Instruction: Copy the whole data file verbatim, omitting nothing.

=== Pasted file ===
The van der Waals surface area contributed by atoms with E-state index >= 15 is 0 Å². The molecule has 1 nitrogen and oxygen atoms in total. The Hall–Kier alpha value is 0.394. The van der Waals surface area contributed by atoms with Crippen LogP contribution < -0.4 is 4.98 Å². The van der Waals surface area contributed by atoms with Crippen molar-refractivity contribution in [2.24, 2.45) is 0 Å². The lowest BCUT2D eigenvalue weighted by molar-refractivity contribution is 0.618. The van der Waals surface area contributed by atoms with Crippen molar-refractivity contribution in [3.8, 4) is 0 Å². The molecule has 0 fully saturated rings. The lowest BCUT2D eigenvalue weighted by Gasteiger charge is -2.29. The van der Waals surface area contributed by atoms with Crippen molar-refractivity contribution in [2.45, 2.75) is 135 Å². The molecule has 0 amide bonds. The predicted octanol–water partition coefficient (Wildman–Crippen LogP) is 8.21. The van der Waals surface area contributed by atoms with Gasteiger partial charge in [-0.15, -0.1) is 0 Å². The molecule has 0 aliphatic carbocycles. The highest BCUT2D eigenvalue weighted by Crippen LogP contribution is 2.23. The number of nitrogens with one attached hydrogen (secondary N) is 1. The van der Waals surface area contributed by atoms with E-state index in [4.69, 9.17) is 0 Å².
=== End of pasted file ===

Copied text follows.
The van der Waals surface area contributed by atoms with E-state index >= 15 is 0 Å². The molecule has 1 nitrogen and oxygen atoms in total. The Hall–Kier alpha value is 0.394. The van der Waals surface area contributed by atoms with Crippen LogP contribution < -0.4 is 4.98 Å². The van der Waals surface area contributed by atoms with Crippen molar-refractivity contribution in [2.24, 2.45) is 0 Å². The lowest BCUT2D eigenvalue weighted by molar-refractivity contribution is 0.618. The van der Waals surface area contributed by atoms with Crippen molar-refractivity contribution in [3.8, 4) is 0 Å². The molecule has 0 fully saturated rings. The lowest BCUT2D eigenvalue weighted by Gasteiger charge is -2.29. The van der Waals surface area contributed by atoms with Crippen molar-refractivity contribution in [2.45, 2.75) is 135 Å². The molecule has 0 amide bonds. The predicted octanol–water partition coefficient (Wildman–Crippen LogP) is 8.21. The van der Waals surface area contributed by atoms with Gasteiger partial charge in [-0.15, -0.1) is 0 Å². The molecule has 0 aliphatic carbocycles. The highest BCUT2D eigenvalue weighted by Crippen LogP contribution is 2.23. The number of nitrogens with one attached hydrogen (secondary N) is 1. The van der Waals surface area contributed by atoms with E-state index in [4.69, 9.17) is 0 Å².